Shelton Responds to Committee of Eleven Report on COM Issues

Shelton Responds to Committee of Eleven Report on COM Issues

By Ellen MossUniversity Communications
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The University of Arizona College of Medicine plays a critical role in the UA's national reputation, President Robert N. Shelton told members of the Faculty Senate on Monday, while acknowledging that its unique relationship with University Physicians Healthcare and University Medical Center has created a number of challenges that need to be addressed.

Shelton's comments came during discussion of a report from the Senate's Committee of Eleven that details faculty issues at the college, including morale and faculty governance.

The committee's report found that clinical faculty find it "essentially impossible" to effectively teach under the current COM-UPH-UMC structure.

Faculty members, who also are employees of UPH, have to teach as well as work 10-hour days performing clinical duties, according to the report. Other UPH/UMC issues cited in the report were questions about whether tenured faculty can be terminated by UPH and whether UPH can transfer faculty members from one campus to another.

The committee's report also stated that significant changes being made in the college are "causing considerable discomfort" among faculty members, including changes in the medical curriculum, the assignment of research space and faculty salaries. While most faculty members agree that those issues need to be addressed, they feel that changes are being made without their input, the report noted.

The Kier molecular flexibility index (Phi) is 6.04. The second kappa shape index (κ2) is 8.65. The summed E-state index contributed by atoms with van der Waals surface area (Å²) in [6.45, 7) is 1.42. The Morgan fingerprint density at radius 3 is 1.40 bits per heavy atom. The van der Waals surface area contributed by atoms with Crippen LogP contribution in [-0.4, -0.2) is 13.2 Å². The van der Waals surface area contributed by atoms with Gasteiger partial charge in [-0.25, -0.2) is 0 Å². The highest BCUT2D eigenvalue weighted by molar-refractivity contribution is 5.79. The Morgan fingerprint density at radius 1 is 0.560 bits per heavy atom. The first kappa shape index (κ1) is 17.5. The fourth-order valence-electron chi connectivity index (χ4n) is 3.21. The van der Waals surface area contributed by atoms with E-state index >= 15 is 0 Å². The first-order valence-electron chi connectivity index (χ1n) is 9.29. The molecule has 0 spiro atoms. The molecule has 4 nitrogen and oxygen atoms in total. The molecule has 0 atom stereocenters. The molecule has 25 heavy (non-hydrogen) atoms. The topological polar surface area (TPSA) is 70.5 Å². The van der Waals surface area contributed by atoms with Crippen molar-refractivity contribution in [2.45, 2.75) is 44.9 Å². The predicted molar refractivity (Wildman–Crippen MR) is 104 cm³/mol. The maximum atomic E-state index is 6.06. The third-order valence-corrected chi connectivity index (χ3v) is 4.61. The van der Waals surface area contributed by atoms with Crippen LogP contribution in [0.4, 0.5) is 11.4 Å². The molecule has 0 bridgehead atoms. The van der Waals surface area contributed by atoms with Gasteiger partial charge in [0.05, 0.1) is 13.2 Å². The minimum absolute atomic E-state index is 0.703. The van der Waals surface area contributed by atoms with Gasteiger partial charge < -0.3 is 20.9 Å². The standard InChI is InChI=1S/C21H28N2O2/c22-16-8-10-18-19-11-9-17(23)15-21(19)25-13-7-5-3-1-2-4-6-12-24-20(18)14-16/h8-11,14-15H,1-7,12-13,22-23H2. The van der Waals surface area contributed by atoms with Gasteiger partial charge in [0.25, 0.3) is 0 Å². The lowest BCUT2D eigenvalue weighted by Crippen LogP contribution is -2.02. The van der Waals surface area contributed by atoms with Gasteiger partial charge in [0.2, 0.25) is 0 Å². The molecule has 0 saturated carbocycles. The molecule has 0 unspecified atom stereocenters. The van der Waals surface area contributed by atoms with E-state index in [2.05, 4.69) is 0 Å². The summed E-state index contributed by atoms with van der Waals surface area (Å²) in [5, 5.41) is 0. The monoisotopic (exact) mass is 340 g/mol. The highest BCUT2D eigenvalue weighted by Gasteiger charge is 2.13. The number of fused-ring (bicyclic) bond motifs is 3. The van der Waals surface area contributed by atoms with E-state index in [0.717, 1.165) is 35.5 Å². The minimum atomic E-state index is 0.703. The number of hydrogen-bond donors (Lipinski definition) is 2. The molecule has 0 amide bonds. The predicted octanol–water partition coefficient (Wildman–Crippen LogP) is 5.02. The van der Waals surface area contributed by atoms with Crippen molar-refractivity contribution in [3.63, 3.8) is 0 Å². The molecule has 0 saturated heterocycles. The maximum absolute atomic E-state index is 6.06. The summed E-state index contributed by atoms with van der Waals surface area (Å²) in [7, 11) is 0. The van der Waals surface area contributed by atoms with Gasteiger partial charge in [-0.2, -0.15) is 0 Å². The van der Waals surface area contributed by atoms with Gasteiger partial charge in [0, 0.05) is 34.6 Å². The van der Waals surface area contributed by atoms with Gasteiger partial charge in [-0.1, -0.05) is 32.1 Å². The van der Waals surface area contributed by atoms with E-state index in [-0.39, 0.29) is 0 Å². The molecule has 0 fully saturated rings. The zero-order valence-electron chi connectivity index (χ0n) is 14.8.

Shelton thanked the committee for its work and said the report "clearly raises some critical issues."

"For this University to move up in the rankings, the College of Medicine is absolutely critical," Shelton said.

Shelton also said that the leaders of the college, UPH and UMC are coming together to see what can be done about the relationship of the three institutions, and said he and College of Medicine Dean Keith Joiner are planning gatherings with faculty to discuss their issues.

Joiner said today that he has spoken with most of the department heads and many faculty members about the report.

"They feel, as do I, that the report does not reflect the current situation at the medical school, which is undergoing historic growth to address Arizona's spiraling health care crisis and great need for more physicians. Our medical school is simply too small and we must grow quickly to meet our statewide mission."

The rapid growth during a time of limited resources causes understandable stress, he added.

Within a very short time, "we have expanded the medical school to downtown Phoenix, in a historic partnership with ASU; added a world-class research facility, the Medical Research Building; and developed an innovative new curriculum that is receiving national attention," Joiner said. "We also have expanded programs to University Physicians Hospital at Kino Campus and recruited renowned biomedical research faculty, as well as excellent new department heads and center directors, among many other achievements."

A firm has been engaged to help "develop a plan for the medical school, University Medical Center and University Physicians Healthcare to function together more strategically," he said. "We certainly will be sensitive to the issues raised in the report, but truly believe the College of Medicine is on the right path."

The Committee of Eleven, which aims to "initiate, promote, and stimulate study and action dealing with and looking toward solution of situations and problems of interest and concern to the faculty and the University," began conducting a study of the college in September after being made aware of faculty concerns in the summer of 2007.

According to its report, the committee attended 17 meetings with individuals, groups of faculty and/or department administrators and received input from over 130 faculty members for its study.

The committee concluded, among other things, that faculty input and shared governance need to be increased within the college and climate issues "urgently require attention."

"There need to be open and honest discussions," said Senator John Ulreich, a professor of English. "And we must support our colleagues in the College of Medicine."

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